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6. Communicating with the HUD

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In this step, we will update the values displayed on our HUD Widget Blueprint by communicating with our Character Blueprint to get values stored in it for Pulls, Shots, and Score. To do this, we will use a Cast node to access the player's Character Blueprint then Bind properties in our HUD to values in our Character Blueprint so they automatically get updated when those values are updated in the Character Blueprint.

Our game is almost complete, let's finish it off by updating the HUD.

  1. Open the HUD Widget Blueprint you created.

  2. Click the Graph tab inside your HUD Widget Blueprint.

    GraphClick.png

  3. Right-click in the graph and add the Event Construct node.

    EventConstruct.png

    This node is similar to an Event Begin Play and is called when the Widget Blueprint is constructed.

  4. Add a Get Player Character node and CastTo FirstPersonCharacter.

    CastToFirstPerson.png

  5. Off the As First Person Character pin, select Promote to variable and rename the new node to MyCharacter.

    MyCharacter.png

    You can rename the variable from the My Blueprint window by selecting the variable and pressing F2.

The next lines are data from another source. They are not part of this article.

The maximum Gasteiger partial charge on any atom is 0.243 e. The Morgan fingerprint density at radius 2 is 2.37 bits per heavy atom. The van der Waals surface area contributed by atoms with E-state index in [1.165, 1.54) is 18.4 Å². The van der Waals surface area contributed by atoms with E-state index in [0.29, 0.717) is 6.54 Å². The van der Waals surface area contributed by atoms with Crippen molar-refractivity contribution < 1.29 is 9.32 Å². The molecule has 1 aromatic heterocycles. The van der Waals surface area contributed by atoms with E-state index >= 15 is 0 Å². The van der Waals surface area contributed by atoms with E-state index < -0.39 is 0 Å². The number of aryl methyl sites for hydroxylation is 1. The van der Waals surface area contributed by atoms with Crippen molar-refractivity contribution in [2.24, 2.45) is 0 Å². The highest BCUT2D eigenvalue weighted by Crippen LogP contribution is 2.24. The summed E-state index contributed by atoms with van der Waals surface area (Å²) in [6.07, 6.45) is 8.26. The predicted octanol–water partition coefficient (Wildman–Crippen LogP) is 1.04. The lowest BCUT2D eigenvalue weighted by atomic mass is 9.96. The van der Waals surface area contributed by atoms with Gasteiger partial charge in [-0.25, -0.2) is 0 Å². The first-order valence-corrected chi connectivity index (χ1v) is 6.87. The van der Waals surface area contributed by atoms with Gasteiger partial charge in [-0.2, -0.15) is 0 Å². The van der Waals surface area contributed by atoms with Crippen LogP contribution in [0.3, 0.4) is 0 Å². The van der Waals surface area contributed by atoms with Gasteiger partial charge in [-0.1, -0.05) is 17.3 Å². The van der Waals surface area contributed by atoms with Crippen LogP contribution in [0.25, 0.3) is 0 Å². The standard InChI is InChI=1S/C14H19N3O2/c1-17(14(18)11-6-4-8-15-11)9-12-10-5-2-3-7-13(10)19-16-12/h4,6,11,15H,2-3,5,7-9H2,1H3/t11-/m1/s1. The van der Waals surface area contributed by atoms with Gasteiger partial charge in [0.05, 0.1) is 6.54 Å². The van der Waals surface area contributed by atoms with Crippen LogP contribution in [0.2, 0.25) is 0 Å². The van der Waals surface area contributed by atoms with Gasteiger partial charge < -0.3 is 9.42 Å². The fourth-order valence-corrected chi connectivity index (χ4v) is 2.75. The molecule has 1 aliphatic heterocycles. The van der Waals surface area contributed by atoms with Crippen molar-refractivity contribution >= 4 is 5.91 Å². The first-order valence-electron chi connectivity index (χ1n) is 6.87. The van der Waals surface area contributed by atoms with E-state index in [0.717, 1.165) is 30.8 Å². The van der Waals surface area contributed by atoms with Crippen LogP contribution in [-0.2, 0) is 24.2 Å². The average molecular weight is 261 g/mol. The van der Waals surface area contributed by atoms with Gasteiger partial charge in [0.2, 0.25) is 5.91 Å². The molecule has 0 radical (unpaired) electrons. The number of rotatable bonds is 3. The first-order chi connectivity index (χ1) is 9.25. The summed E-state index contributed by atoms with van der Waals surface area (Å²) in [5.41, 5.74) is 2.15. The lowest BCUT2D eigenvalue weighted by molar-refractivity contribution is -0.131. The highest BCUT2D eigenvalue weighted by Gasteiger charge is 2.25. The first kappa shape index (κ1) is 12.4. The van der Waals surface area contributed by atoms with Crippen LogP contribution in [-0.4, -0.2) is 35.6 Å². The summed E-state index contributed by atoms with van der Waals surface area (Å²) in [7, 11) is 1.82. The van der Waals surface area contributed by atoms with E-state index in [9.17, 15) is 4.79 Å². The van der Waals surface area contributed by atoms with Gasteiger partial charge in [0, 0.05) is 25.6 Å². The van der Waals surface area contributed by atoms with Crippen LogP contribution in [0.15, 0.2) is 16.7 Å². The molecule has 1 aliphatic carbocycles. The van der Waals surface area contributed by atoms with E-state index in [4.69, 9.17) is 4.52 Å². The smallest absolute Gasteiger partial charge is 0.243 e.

6. On the Designer tab, click the value for Pulls then next to Text in the Details panel, click the Bind option and choose Create Binding.

    Bind1.png

    This will open a new graph for the binding.

  7. Hold Control and drag in the MyCharacter variable, then off it Get Pulls and connect it to the Return Value of the Return Node.

    GetPulls.png

    The To Text (Int) conversion node will automatically be created. We are now set to properly display our Pulls value.

  8. On the Designer tab, click the value for Shots and in the Details panel, click the Bind option and create the binding below.

    GetShots.png

    This will update and display the proper amount of shots left per pull.

  9. On the Designer tab, click the value for Score and in the Details panel, click the Bind option and create the binding below.

    GetScore.png

    And finally, this will get and display the proper score for the player when hitting a rock.

  10. Click Compile and Save, then close the Blueprint.

  11. From the Main Editor view, click the Play button to play in the editor.

That's it; your simple shooting gallery game is complete. To spawn a rock, press F as we bound it do that event in a previous section. Over the course of this guide, we have learned how to communicate between three different types of Blueprints using an Event Dispatcher, Cast nodes, and Binding. We have learned how to pass information from the level to a Character Blueprint as well as how to communicate variables from the character to a HUD.

In the final step, you will see some examples you can take to alter this project and make it your own. You will also be provided with links to additional documentation that covers topics in this guide.

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